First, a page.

Kathy Van Loan retires after 23 years teaching art at Canajoharie Central School. In that time, she has embraced every opportunity to grow as a person and a teacher, and to share her multicultural experiences with her students.
Teaching was not her first profession. She began working at the Victory Market (next to Iroquois Lanes) while attending Canajoharie High School. She later worked at Central National Bank, Dievendorf’s Bookstore in Fort Plain, and Grand Union. She also tended calves and kept the books on her and her husband Dana’s dairy farm.
Deep down, she wanted more.
As her children grew, she decided to pursue art as a career. She attended Herkimer County Community College part-time, earning her associate degree. She went on to St. Rose where a professor encouraged her to become a teacher after seeing her working with younger students. Her grades and artistic talent earned her a full scholarship, enabling her to earn her B.S. in Education with concentration in art. In that first year, she worked as a substitute teacher in 10 school districts while looking for a full-time position. She joined the Canajoharie faculty in 1994 to replace art teacher Sharon Heyenck who had suddenly passed away. Mrs. Van Loan completed her teaching certification by earning her M.Ed over three summers, taking graduate courses at Plymouth College.
Mrs. Van Loan has taught a full range of high school art classes from beginner to advanced levels. She introduced sculpture, ceramics, and digital photography to the curriculum. She has encouraged students to explore their artistic interests and to consider art as a career. She and retired Family and Consumer Science teacher Dolores Talmadge advanced yearbook layout from “cut and paste” to a fully digital format.
She is especially proud of being Canajoharie’s first Fulbright Scholar.
“In 2001, (high school principal) Don Bowden ran into my room one day, saying ‘You can go to Japan,’” she said. “I asked him how and he told me to come to his office.”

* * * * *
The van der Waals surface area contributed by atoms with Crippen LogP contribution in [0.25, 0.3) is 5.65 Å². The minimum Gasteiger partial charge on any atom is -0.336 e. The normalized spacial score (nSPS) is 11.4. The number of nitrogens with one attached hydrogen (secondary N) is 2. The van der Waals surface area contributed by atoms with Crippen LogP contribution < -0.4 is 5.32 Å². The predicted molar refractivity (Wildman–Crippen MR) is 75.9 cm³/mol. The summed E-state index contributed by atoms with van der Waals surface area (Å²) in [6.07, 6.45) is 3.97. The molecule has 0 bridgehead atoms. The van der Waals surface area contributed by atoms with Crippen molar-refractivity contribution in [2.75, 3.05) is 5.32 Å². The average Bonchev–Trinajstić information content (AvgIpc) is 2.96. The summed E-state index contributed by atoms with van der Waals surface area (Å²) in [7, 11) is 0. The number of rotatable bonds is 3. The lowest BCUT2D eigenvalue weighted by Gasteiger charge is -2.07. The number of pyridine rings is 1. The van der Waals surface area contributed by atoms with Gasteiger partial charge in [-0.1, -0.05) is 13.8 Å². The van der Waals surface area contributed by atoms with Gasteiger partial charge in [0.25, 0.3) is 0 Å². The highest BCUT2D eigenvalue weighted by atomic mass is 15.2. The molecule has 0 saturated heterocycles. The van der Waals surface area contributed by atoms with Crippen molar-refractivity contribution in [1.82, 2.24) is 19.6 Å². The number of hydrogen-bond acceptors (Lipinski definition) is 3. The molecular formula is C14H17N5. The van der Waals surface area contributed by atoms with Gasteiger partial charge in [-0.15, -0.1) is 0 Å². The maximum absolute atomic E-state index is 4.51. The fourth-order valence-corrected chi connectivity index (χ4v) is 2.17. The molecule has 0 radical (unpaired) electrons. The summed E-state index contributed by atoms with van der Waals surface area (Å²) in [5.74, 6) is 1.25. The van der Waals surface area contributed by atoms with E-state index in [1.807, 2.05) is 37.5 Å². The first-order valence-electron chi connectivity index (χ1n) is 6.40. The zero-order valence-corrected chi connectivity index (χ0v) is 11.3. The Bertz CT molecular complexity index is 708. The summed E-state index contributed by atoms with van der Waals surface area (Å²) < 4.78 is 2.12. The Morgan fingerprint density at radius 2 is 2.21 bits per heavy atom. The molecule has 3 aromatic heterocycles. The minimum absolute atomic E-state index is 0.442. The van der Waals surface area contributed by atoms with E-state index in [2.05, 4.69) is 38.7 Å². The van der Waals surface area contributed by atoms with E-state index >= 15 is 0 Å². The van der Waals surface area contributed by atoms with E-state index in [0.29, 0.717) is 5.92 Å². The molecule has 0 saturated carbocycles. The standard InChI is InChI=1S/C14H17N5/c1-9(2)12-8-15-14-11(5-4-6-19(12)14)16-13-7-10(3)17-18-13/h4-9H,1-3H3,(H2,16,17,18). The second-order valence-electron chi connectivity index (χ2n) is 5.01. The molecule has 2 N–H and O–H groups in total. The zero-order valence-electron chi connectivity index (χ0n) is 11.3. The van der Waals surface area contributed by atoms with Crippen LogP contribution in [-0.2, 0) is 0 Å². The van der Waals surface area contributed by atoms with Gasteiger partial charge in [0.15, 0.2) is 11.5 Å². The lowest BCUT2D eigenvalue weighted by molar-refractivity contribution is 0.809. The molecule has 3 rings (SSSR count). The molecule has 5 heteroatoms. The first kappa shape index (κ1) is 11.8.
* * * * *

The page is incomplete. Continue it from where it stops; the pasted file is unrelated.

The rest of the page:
She listened to his pitch. Few students in Canajoharie travel. The only way they learn about other cultures is through their teachers. Put that in an application, he said, and she would have a serious chance.
Taking that advice, she applied, won, and travelled to Japan.
She went abroad again in 2004, this time as an educator under the U.S. State Department’s Armenia School Connectivity Program. When she returned to Canajoharie, she and her art class connected with Armenian students via the Internet. In addition to sharing their respective cultures, the students studied the filmmaker and artist Sergei Parajonov. The Canajoharie students incorporated what they learned into their art. The project became a State Department presentation.
The impact of international travel on her teaching convinced Mrs. Van Loan to travel to Krakow, Poland in 2005 where she earned her English as a Second Language teaching certificate. That paved the way for a 2006 Fulbright Scholarship, this time teaching ESL in colleges in Kyrgyzstan and Kazakhstan in 2006. She earned a stunning third Fulbright that sent her on a cultural exchange in Poland and Russia.
She also earned a National Endowment for the Humanities award to study Pueblo culture and to help excavate a Pueblo site near Mesa Verde, Colorado. Again, she shared that experience with her students, expanding their understanding of the interaction and interdependence of art and life.
Through foreign exchange programs, she found another way to bring the world to Canajoharie. She hosted two students in her home, Sandra Peternusch of Austria and Hallgjerd Stromsvag of Norway, and exchange teacher Wei Li of China.
Mrs. Van Loan is leaving her physical mark on Canajoharie school buildings. Over the years, she and fellow art teacher Michelle Egelston wrote a series of grants to fund visiting artists. The artists worked with middle and high school students to create the murals and mosaics that adorn the schools’ walls.
“Night after night, we sat in the art room writing these grants,” she said. “Many were over 60 pages and were hand delivered to the funder. Together with the generous support of PTA funding, we were able to enhance our buildings and expose students to the talents of these visiting artists.”
Middle school and high school art students collaborated on the projects. As many as 160 students took part each year, creating the murals and mosaics are visible in the elementary, middle school and high school. Most recently the Kanatsiohareke mosaic allowed high school and middle school students to work side-by-side. The “History of Canajoharie” mural in the East Hill cafeteria has been used as an educational took for teachers.
In recent years, Mrs. Van Loan has developed projects to support learning in other classrooms. Her art students created Egyptian and medieval works in concert with Phil Schoff’s global history curriculum and created geometric art applying math teacher Kim Smith’s proportions and ratios lessons.
To no one’s surprise, Mrs. Van Loan plans to fill her retirement with art and travel.